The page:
Has IT lost its Mojo? Is the book “A Seat at the Table” Right?

Where is IT Leadership Chair? Considering the role IT plays in innovation, integration, digital transformation and the customer experience, one might assume that the relationship between senior management and IT is positive and working well. Unfortunately, that is not always the case. Within the last decade, IT especially as related to software development has lost its luster. This has garnered much attention since Mark Schwartz’s book a seat A Seat at the Table.

It is well known that senior management often lacks insight into the ebbs and flows of IT development while the IT department lacks the business acumen to speak in business terms such as increased productivity, reduced cycle time, reduced risk, changes in manufacturing or total cost of operation costs and return on investment.

This fundamental lack of understanding and appreciation on both sides created and reinforces the arms length relationship typically seen with external contractors and IT departments. The best example of this arms length relationship is the internal “contract” created that defines the scope of work. The scoping process contributes to these adversarial feelings because the customer is not exactly sure of the priorities of the features they are requesting and as a result include as many features as they can think of.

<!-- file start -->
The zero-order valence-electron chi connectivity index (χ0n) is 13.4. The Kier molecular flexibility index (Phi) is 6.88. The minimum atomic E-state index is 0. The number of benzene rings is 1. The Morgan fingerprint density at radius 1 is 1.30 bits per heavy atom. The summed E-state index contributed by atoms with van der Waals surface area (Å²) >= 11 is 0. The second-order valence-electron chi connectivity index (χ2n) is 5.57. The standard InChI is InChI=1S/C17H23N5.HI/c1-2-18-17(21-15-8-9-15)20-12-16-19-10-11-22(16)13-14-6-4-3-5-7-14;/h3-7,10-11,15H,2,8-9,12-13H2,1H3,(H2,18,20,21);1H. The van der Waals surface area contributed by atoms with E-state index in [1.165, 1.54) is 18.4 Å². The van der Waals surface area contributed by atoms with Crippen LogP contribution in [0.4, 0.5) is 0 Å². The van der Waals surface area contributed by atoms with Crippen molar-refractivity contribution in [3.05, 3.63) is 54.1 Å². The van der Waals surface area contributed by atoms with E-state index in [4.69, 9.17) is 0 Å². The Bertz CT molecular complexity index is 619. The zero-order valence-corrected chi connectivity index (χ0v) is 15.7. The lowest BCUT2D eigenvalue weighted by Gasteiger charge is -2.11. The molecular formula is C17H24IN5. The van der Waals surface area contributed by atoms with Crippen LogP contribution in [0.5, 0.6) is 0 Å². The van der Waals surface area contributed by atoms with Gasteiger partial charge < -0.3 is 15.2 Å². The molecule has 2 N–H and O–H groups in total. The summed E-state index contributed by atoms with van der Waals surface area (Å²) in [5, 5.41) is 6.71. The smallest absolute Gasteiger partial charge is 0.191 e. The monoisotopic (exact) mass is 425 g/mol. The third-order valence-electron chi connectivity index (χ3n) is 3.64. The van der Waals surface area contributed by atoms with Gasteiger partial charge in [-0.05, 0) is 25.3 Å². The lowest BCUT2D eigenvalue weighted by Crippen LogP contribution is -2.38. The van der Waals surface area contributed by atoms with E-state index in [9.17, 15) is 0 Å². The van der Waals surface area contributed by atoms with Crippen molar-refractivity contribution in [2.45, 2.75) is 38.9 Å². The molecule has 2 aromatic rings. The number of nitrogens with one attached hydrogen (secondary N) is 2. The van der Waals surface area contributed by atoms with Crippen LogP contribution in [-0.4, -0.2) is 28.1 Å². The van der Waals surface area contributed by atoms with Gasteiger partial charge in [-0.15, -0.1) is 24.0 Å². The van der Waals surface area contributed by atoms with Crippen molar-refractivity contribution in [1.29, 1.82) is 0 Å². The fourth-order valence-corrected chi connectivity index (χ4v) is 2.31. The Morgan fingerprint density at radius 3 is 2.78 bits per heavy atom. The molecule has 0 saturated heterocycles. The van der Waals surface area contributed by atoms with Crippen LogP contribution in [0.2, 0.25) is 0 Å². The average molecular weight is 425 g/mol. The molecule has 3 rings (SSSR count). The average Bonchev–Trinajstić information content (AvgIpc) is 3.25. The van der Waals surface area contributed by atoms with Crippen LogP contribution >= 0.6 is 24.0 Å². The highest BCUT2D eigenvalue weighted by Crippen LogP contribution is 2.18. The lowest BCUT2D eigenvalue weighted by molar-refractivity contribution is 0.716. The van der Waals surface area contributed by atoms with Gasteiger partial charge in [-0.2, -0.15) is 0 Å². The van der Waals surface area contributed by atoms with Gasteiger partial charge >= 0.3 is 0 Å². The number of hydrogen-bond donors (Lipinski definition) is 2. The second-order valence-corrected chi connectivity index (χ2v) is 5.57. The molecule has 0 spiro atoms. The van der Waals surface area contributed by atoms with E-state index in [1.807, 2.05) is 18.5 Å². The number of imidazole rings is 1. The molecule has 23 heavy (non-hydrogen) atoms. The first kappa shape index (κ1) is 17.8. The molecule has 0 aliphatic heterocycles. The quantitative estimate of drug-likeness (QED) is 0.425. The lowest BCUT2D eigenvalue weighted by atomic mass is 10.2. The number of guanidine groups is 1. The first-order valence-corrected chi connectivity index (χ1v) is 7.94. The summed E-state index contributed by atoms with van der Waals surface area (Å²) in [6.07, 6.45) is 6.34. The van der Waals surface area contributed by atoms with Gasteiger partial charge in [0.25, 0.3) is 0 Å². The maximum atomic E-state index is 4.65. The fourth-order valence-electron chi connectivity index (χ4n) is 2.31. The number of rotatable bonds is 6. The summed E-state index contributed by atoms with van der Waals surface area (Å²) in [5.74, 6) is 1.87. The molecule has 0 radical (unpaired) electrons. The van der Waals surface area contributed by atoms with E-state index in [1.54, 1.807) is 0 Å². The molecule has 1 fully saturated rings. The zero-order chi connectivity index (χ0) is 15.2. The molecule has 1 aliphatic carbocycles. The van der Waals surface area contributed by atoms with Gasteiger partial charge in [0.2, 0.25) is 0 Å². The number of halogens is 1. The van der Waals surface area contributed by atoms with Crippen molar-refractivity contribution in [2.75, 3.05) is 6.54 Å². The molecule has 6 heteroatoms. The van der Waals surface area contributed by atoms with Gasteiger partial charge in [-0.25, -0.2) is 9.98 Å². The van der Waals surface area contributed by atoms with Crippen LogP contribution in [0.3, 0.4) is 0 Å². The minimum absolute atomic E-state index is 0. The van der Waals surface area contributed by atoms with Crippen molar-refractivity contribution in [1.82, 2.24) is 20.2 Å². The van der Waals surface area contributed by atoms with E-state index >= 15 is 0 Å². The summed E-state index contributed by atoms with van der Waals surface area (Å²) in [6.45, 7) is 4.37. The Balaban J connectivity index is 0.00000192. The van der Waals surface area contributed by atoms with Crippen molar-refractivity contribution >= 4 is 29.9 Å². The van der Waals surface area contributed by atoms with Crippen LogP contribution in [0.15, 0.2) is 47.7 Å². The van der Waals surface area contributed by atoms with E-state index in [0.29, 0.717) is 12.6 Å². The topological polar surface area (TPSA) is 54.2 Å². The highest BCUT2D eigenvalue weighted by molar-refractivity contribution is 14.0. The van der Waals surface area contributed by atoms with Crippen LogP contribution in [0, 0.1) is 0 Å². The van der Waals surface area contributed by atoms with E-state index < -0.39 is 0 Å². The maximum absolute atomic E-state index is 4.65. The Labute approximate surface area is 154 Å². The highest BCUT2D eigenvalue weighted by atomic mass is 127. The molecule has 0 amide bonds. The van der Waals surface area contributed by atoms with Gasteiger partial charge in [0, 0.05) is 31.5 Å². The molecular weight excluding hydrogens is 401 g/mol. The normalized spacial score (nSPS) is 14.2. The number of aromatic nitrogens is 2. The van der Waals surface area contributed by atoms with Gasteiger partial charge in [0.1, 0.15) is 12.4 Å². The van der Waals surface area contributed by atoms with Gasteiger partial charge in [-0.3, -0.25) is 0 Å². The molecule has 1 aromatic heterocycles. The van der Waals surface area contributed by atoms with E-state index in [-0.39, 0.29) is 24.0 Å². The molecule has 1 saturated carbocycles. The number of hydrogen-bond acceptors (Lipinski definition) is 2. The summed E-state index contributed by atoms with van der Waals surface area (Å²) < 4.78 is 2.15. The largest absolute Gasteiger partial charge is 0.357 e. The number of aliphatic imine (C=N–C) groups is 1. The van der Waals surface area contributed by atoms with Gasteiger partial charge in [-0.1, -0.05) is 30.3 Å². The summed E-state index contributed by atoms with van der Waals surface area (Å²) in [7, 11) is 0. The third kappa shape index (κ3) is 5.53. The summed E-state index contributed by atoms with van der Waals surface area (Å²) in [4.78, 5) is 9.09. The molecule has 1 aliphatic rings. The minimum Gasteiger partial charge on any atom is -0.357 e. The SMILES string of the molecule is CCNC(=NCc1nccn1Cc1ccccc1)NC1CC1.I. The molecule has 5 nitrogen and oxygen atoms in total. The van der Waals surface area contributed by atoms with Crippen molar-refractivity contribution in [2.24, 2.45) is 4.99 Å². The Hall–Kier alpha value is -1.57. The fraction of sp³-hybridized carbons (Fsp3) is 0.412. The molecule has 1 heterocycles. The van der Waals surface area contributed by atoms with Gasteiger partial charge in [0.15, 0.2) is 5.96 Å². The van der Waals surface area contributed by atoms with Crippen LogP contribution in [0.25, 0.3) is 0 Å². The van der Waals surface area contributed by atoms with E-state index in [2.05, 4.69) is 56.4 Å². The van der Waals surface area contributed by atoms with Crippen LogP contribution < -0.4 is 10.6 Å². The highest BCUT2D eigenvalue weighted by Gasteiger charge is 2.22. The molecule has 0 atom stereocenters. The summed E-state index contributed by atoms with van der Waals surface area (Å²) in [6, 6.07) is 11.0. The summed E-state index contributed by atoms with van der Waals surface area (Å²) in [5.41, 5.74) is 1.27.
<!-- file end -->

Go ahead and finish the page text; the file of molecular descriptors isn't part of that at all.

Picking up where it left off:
This “feature creep” results and requests to prioritize what features often leads to a argument about the importance of pairing down the feature set in order to achieve an on-time delivery. To make things worse, the companies use their project managers who create schedules, delivery dates, and deliverables which inevitably are not met which results in escalation strategies which reinforces the adversarial relationship.

What do your think? Is this a adversarial relationship? Does this impact the ability of IT to participate and impact leadership and management?

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